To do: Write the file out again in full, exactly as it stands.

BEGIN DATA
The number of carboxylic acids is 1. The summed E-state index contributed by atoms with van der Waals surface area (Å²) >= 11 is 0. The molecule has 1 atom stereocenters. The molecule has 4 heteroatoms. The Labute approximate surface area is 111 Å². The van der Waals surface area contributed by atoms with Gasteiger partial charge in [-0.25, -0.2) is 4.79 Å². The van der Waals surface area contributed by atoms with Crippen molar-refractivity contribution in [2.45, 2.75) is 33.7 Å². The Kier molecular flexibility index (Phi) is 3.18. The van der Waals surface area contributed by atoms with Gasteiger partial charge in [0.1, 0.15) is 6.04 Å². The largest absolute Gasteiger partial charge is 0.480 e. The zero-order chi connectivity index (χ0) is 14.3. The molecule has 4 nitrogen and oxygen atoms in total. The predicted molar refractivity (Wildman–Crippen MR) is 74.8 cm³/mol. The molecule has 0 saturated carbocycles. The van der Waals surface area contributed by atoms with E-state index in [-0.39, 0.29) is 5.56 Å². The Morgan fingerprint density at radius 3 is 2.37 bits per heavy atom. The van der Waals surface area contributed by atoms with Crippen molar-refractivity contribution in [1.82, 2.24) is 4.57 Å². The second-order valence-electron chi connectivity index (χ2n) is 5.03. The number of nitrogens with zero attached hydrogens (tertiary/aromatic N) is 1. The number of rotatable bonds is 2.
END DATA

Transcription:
The number of carboxylic acids is 1. The summed E-state index contributed by atoms with van der Waals surface area (Å²) >= 11 is 0. The molecule has 1 atom stereocenters. The molecule has 4 heteroatoms. The Labute approximate surface area is 111 Å². The van der Waals surface area contributed by atoms with Gasteiger partial charge in [-0.25, -0.2) is 4.79 Å². The van der Waals surface area contributed by atoms with Crippen molar-refractivity contribution in [2.45, 2.75) is 33.7 Å². The Kier molecular flexibility index (Phi) is 3.18. The van der Waals surface area contributed by atoms with Gasteiger partial charge in [0.1, 0.15) is 6.04 Å². The largest absolute Gasteiger partial charge is 0.480 e. The zero-order chi connectivity index (χ0) is 14.3. The molecule has 4 nitrogen and oxygen atoms in total. The predicted molar refractivity (Wildman–Crippen MR) is 74.8 cm³/mol. The molecule has 0 saturated carbocycles. The van der Waals surface area contributed by atoms with E-state index in [-0.39, 0.29) is 5.56 Å². The Morgan fingerprint density at radius 3 is 2.37 bits per heavy atom. The van der Waals surface area contributed by atoms with Crippen molar-refractivity contribution in [1.82, 2.24) is 4.57 Å². The second-order valence-electron chi connectivity index (χ2n) is 5.03. The number of nitrogens with zero attached hydrogens (tertiary/aromatic N) is 1. The number of rotatable bonds is 2.